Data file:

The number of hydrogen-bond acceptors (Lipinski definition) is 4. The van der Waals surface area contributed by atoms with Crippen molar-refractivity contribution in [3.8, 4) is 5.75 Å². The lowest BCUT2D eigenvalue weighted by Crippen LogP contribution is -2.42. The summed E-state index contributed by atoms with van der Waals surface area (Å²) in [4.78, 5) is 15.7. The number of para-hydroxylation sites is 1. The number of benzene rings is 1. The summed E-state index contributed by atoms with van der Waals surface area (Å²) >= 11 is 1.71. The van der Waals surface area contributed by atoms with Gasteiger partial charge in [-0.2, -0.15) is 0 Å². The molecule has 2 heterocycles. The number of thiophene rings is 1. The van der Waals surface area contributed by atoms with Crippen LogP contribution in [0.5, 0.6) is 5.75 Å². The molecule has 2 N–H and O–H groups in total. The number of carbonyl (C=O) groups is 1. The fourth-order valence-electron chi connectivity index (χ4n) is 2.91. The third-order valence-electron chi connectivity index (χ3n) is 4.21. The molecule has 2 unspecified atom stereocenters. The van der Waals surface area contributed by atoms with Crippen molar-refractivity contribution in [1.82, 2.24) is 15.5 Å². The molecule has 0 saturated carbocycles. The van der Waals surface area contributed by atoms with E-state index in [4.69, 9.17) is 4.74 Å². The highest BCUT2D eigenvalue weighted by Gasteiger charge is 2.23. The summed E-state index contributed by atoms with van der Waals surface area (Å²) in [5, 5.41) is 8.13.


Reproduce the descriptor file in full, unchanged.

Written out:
The number of hydrogen-bond acceptors (Lipinski definition) is 4. The van der Waals surface area contributed by atoms with Crippen molar-refractivity contribution in [3.8, 4) is 5.75 Å². The lowest BCUT2D eigenvalue weighted by Crippen LogP contribution is -2.42. The summed E-state index contributed by atoms with van der Waals surface area (Å²) in [4.78, 5) is 15.7. The number of para-hydroxylation sites is 1. The number of benzene rings is 1. The summed E-state index contributed by atoms with van der Waals surface area (Å²) >= 11 is 1.71. The van der Waals surface area contributed by atoms with Gasteiger partial charge in [-0.2, -0.15) is 0 Å². The molecule has 2 heterocycles. The number of thiophene rings is 1. The van der Waals surface area contributed by atoms with Crippen LogP contribution in [0.5, 0.6) is 5.75 Å². The molecule has 2 N–H and O–H groups in total. The number of carbonyl (C=O) groups is 1. The fourth-order valence-electron chi connectivity index (χ4n) is 2.91. The third-order valence-electron chi connectivity index (χ3n) is 4.21. The molecule has 2 unspecified atom stereocenters. The van der Waals surface area contributed by atoms with Crippen molar-refractivity contribution in [1.82, 2.24) is 15.5 Å². The molecule has 0 saturated carbocycles. The van der Waals surface area contributed by atoms with E-state index in [4.69, 9.17) is 4.74 Å². The highest BCUT2D eigenvalue weighted by Gasteiger charge is 2.23. The summed E-state index contributed by atoms with van der Waals surface area (Å²) in [5, 5.41) is 8.13.